In Japanese, "the Hosya" is a general term of the Japanese archery techniques on the ground (not on horseback).@In the Kamakura era, rules of main archery rites (the Ohmato-Shiki rite, Marumono and the Kusajishi-Shiki hunting performance) were completely regulated.
The Hikime archery ceremonies have 3 varieties: Tanjyo Hikime, Yagoshi-no-Hikime, and Harai-no-Hikime.
This section explains the full details of the ceremony and the reason why they should be conducted.
The Ohmato-Shiki as the most solemn rite, performed by the Samurai warriors was first carried out on the date of 2nd January in 1189 by the order of Yoritomo Minamoto, the general of the Kamakura shogun ate. This rite was treated as an opening ceremony of annual archery events, shortly afterwards the Ohmato-Shiki became a yearly event that was held on 4th January.
Ten archers tend to shoot arrows (2 arrows in a pair: first one is called "Haya", second one is called "Otoya") towards a target; ten times ten equals a hundred, it is the origin of this ceremony's name; in Japanese "Momote" means a hundred hands.
San-San-Ku Tebasami-Shiki
In the ancient times, this solemn archery ceremony was treated as an important part of an opening ceremony of annual archery events in the Samurai society. It was held only once a year.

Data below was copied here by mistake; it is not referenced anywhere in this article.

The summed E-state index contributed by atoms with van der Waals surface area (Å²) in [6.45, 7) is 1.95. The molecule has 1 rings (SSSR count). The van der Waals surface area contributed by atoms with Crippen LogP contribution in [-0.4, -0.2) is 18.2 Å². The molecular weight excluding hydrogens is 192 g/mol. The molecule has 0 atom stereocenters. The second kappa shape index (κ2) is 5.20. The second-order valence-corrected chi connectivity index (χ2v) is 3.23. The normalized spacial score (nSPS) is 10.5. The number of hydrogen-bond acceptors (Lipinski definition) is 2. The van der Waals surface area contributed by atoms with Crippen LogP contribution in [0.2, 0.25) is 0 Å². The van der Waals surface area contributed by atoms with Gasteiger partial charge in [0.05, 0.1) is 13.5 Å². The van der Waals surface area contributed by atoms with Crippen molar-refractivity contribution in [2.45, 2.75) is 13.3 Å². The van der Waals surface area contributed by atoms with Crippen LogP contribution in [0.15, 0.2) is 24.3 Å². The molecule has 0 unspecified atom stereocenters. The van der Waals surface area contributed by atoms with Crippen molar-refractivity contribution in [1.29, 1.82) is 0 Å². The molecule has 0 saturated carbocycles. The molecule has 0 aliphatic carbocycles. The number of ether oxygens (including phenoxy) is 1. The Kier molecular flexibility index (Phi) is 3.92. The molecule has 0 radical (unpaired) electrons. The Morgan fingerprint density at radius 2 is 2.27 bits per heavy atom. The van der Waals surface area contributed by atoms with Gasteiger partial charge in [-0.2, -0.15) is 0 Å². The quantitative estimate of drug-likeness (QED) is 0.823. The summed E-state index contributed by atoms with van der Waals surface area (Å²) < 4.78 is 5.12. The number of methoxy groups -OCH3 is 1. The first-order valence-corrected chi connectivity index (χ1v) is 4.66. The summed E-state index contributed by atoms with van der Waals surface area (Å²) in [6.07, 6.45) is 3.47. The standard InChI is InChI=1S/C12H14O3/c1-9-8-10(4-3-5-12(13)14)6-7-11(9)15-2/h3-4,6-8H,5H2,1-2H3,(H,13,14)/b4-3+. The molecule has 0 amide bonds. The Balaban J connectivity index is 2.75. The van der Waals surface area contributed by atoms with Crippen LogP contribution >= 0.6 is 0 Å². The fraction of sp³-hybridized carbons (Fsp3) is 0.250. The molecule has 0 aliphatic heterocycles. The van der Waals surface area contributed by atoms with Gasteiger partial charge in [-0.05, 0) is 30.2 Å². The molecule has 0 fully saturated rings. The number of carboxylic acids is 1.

This ritual archery ceremony was conducted to sanctify a good land in Japan and to celebrate a peace and prosperity of the nation; moreover, the Samurai warriors wished that they could improve their literary and military arts even better on this special occasion.
When the prominent general of the Kamakura shogun nate, Yoritomo Minamoto had held a wild deer hunting festival at the foot of the Mt. Fuji in May 1194, he was so depressed by bad results and unskilled hunting performances of his subordinates because of a lack of training.
He asked a wise advice of his elder subordinate, and then he devised a make-believe (stuffed) deer made of grass as a shooting target and forced his subordinates to shoot it from a certain distance by the rule as a part of effective archery training.
This occurrence is said to be the origin of the Kusajishi-Shiki.
Apart from the Japanese traditional archery ceremonies and rites introduced above, other ceremonies are still existed: the Marumono, the Kogushi-Kai and the Buri-Buri-Shiki.


Features of the Hosya items e.g. bows, arrows and shooting targets are varied with each rite and occasion.
This section fully describes the details of these items and difference between them.